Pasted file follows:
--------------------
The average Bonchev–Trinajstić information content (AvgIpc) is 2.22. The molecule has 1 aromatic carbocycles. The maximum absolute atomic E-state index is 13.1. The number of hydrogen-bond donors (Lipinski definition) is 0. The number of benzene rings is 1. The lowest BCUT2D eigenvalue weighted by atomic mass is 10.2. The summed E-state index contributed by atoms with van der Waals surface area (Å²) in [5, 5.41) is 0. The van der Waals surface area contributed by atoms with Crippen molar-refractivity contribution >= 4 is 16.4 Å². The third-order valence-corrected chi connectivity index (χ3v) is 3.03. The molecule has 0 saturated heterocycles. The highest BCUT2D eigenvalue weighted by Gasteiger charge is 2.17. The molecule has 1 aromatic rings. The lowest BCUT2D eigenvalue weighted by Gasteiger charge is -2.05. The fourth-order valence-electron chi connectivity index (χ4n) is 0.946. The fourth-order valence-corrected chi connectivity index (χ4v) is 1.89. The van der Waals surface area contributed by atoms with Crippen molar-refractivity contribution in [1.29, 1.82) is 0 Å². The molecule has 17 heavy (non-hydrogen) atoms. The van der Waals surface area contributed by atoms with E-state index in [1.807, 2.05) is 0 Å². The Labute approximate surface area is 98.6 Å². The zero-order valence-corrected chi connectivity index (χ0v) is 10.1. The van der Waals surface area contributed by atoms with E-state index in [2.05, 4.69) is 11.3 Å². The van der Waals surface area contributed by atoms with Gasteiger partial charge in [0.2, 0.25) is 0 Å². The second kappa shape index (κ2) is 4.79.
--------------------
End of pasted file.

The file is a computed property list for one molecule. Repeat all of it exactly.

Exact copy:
The average Bonchev–Trinajstić information content (AvgIpc) is 2.22. The molecule has 1 aromatic carbocycles. The maximum absolute atomic E-state index is 13.1. The number of hydrogen-bond donors (Lipinski definition) is 0. The number of benzene rings is 1. The lowest BCUT2D eigenvalue weighted by atomic mass is 10.2. The summed E-state index contributed by atoms with van der Waals surface area (Å²) in [5, 5.41) is 0. The van der Waals surface area contributed by atoms with Crippen molar-refractivity contribution >= 4 is 16.4 Å². The third-order valence-corrected chi connectivity index (χ3v) is 3.03. The molecule has 0 saturated heterocycles. The highest BCUT2D eigenvalue weighted by Gasteiger charge is 2.17. The molecule has 1 aromatic rings. The lowest BCUT2D eigenvalue weighted by Gasteiger charge is -2.05. The fourth-order valence-electron chi connectivity index (χ4n) is 0.946. The fourth-order valence-corrected chi connectivity index (χ4v) is 1.89. The van der Waals surface area contributed by atoms with Crippen molar-refractivity contribution in [1.29, 1.82) is 0 Å². The molecule has 17 heavy (non-hydrogen) atoms. The van der Waals surface area contributed by atoms with E-state index in [1.807, 2.05) is 0 Å². The Labute approximate surface area is 98.6 Å². The zero-order valence-corrected chi connectivity index (χ0v) is 10.1. The van der Waals surface area contributed by atoms with E-state index in [2.05, 4.69) is 11.3 Å². The van der Waals surface area contributed by atoms with Gasteiger partial charge in [0.2, 0.25) is 0 Å². The second kappa shape index (κ2) is 4.79.